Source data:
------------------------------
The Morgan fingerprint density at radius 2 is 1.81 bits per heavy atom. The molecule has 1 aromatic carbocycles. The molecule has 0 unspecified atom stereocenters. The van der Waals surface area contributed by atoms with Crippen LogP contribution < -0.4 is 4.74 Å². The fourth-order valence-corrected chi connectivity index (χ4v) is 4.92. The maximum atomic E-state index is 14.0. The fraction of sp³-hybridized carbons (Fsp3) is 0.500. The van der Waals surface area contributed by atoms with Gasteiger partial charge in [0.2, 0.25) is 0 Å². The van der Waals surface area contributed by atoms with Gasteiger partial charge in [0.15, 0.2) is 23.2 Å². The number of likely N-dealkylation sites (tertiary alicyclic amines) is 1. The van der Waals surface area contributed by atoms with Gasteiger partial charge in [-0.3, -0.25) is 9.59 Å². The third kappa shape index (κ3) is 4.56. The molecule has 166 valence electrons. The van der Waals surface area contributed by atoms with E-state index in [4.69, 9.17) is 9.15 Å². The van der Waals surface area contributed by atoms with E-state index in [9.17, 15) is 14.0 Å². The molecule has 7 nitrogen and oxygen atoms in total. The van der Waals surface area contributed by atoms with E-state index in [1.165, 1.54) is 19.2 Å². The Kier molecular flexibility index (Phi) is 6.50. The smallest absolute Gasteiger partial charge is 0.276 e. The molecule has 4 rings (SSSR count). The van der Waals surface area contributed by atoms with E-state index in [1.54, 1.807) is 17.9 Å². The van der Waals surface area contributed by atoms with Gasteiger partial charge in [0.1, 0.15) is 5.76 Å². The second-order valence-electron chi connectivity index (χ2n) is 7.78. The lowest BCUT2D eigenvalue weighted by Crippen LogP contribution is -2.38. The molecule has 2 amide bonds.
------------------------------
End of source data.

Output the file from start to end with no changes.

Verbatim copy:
The Morgan fingerprint density at radius 2 is 1.81 bits per heavy atom. The molecule has 1 aromatic carbocycles. The molecule has 0 unspecified atom stereocenters. The van der Waals surface area contributed by atoms with Crippen LogP contribution < -0.4 is 4.74 Å². The fourth-order valence-corrected chi connectivity index (χ4v) is 4.92. The maximum atomic E-state index is 14.0. The fraction of sp³-hybridized carbons (Fsp3) is 0.500. The van der Waals surface area contributed by atoms with Gasteiger partial charge in [0.2, 0.25) is 0 Å². The van der Waals surface area contributed by atoms with Gasteiger partial charge in [0.15, 0.2) is 23.2 Å². The number of likely N-dealkylation sites (tertiary alicyclic amines) is 1. The van der Waals surface area contributed by atoms with Gasteiger partial charge in [-0.3, -0.25) is 9.59 Å². The third kappa shape index (κ3) is 4.56. The molecule has 166 valence electrons. The van der Waals surface area contributed by atoms with E-state index in [4.69, 9.17) is 9.15 Å². The van der Waals surface area contributed by atoms with E-state index in [9.17, 15) is 14.0 Å². The molecule has 7 nitrogen and oxygen atoms in total. The van der Waals surface area contributed by atoms with E-state index in [1.165, 1.54) is 19.2 Å². The Kier molecular flexibility index (Phi) is 6.50. The smallest absolute Gasteiger partial charge is 0.276 e. The molecule has 4 rings (SSSR count). The van der Waals surface area contributed by atoms with E-state index in [1.54, 1.807) is 17.9 Å². The van der Waals surface area contributed by atoms with Gasteiger partial charge in [0.1, 0.15) is 5.76 Å². The second-order valence-electron chi connectivity index (χ2n) is 7.78. The lowest BCUT2D eigenvalue weighted by Crippen LogP contribution is -2.38. The molecule has 2 amide bonds.